Rostislav Osička

* 1956

  • “There was the revolution in 1989 and I had the first private boxing school in the country. I stared my own business immediately and I was approached by these two cowboys, who claimed they wanted to have big matches at the Lucerna. They asked me for help, for my know-how, my name, and they said they had the money. They had none though. It was all pretence. They were boxers but they were after money. They invited a dozen of Russian boxers, including the Olympic winner Yanovsky. They were cheaters. Boxers, but they were after money. Sparring was arranged. I asked whether they had money for it and they answered in the positive. A friend of mine, a butcher and a former weightlifter, lent me CZK 200,000. It was much money then. I gave it to them without any receipts, they took the money, bought fancy suits, drove in limousines, even had their own chauffeur. Well, I was cheated like an idiot.”

  • “Now I’m reading the philosopher Blaise Pascal, my idol. I know about him from my daughter who studies philosophy at the university. There’s something in him similar to me, something close to me since I, too, think by heart not by brain. When I start thinking, it’s sometimes too late. Sometimes I get cheated and the man knows it, I too feel it like that but do it nevertheless, by heart. And Pascal too – he has a heart, feeling, empathy. For instance Milan Machovec, a philosopher I like, I had planned to see him in hospital but it was too late, he wrote, ‘Where would I have to go, if I wanted to go to the end of the world, when it’s round. Where would I have to go to reach the end of my suffering, when death is connected with life in a single ring?’ Everything is just said in that. People chase after something, rush forth, they think they are something, but they are just consciousness and conscience.”

  • “Then the Russians came, there was this match, a sparring. But then the two guys disappeared. The Russians came up to me that they still hadn’t received the money. They took up a cheque, went to a bank and returned in about an hour, all pale, angry, fists clenched like they were about to break rocks. The cheque was for CZK 999,000, i.e. a million, and was bounced by the bank. They wanted me to give them the money. I said to my then wife – what now? We could sell our car, a Favorit, for not much, we could borrow some money… This was how I was thinking about it. They stayed in the hotel Europa and still waited what would happen, they didn’t want to leave. Eventually, however, they gave up, disappeared and I have never seen them nor heard about them ever since.”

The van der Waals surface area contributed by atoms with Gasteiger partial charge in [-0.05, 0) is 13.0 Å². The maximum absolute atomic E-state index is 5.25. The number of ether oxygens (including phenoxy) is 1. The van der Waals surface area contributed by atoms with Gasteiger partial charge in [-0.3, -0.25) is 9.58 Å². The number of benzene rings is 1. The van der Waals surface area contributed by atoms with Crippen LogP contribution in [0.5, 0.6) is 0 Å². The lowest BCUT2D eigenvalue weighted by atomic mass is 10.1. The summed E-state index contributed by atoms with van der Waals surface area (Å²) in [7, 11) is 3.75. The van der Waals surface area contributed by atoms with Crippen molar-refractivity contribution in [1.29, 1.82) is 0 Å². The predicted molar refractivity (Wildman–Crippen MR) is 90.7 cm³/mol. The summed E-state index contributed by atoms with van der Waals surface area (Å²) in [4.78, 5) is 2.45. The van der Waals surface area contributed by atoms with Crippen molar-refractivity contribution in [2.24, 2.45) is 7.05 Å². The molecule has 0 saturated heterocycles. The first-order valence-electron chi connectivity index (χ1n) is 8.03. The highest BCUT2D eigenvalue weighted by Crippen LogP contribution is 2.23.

• “Once I was approached when I was in Vienna in 1974, this was at a communist manifesto and there was an open-air boxing match in Prater. Karel Gott sang there. We boxed, there was this folk band and boys. I was approached by a Slovak family, a man named Jáno Gala. They had children, I was eighteen and they asked me to stay. They saw that I was talented, they promised to take care of me and I could be a professional boxer. I didn’t think about it for a moment. At home I had my family, friends and didn’t care about money at all. I was given an offer but I simply wasn’t interested.”

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    Praha, 27.06.2017

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If you want too much, you will never be happy in your life

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zdroj: archiv Pamětníka

Rostislav Osička was born on October 15, 1956, in Valtice to a farmer’s family and grew up in Moravský Žižkov. He started boxing at fifteen in Hodonín and then in Skalice in the National League. He went to military service as a member of the Dukla team and started boxing on the professional basis. He won three bronze medals at the World Championship of Armies and the bronze medal from European Championship in Cologne. He is the champion of Czechoslovakia and three-time champion of the Czech Republic. During his career, he took 305 matches and won 268. In 1981 he had to end his professional career due to a row for which he was distanced for life from boxing. Later, the sentence was changed to a year and a half. He still boxed for the Uhelné sklady team but didn’t get to the top. He faced existential problems. He moved in the Prague demi-monde, worked as a bar bouncer, stuntman, occasional actor, made some money by delivering coal and as a trainer of young boxers. After 1989 he established a boxing school and had some bitter experience in his beginnings when he was cheated by con men. Painting is his life-long passion. He still paints, exhibits his paintings and sells them, but also provides boxing lessons to the general public and to a boxing team. In his story, he speaks about the doping of Germans and Bulgarians, or why he never wanted to go into exile.